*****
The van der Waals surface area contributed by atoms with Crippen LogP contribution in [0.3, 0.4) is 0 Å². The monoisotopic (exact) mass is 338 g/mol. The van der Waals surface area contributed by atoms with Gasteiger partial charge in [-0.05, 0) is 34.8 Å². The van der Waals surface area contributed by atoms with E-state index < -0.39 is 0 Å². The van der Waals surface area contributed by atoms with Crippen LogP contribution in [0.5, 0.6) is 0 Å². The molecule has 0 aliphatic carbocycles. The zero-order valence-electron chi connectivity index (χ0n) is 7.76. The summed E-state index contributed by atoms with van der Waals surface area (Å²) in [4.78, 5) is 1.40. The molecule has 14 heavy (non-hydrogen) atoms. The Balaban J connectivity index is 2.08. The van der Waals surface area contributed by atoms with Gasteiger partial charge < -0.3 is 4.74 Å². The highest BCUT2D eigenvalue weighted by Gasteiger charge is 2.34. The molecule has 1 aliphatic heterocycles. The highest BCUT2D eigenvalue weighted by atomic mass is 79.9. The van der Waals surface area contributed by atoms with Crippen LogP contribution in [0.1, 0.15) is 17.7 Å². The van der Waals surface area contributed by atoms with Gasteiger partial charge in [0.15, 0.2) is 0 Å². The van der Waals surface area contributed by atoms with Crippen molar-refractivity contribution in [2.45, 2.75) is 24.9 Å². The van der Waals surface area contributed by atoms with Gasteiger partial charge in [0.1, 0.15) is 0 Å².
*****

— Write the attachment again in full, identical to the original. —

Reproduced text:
The van der Waals surface area contributed by atoms with Crippen LogP contribution in [0.3, 0.4) is 0 Å². The monoisotopic (exact) mass is 338 g/mol. The van der Waals surface area contributed by atoms with Gasteiger partial charge in [-0.05, 0) is 34.8 Å². The van der Waals surface area contributed by atoms with E-state index < -0.39 is 0 Å². The van der Waals surface area contributed by atoms with Crippen LogP contribution in [0.5, 0.6) is 0 Å². The molecule has 0 aliphatic carbocycles. The zero-order valence-electron chi connectivity index (χ0n) is 7.76. The summed E-state index contributed by atoms with van der Waals surface area (Å²) in [4.78, 5) is 1.40. The molecule has 14 heavy (non-hydrogen) atoms. The Balaban J connectivity index is 2.08. The van der Waals surface area contributed by atoms with Gasteiger partial charge < -0.3 is 4.74 Å². The highest BCUT2D eigenvalue weighted by Gasteiger charge is 2.34. The molecule has 1 aliphatic heterocycles. The highest BCUT2D eigenvalue weighted by atomic mass is 79.9. The van der Waals surface area contributed by atoms with Crippen LogP contribution in [0.1, 0.15) is 17.7 Å². The van der Waals surface area contributed by atoms with Gasteiger partial charge in [0.15, 0.2) is 0 Å². The van der Waals surface area contributed by atoms with Crippen molar-refractivity contribution in [2.45, 2.75) is 24.9 Å². The van der Waals surface area contributed by atoms with Gasteiger partial charge in [0.1, 0.15) is 0 Å².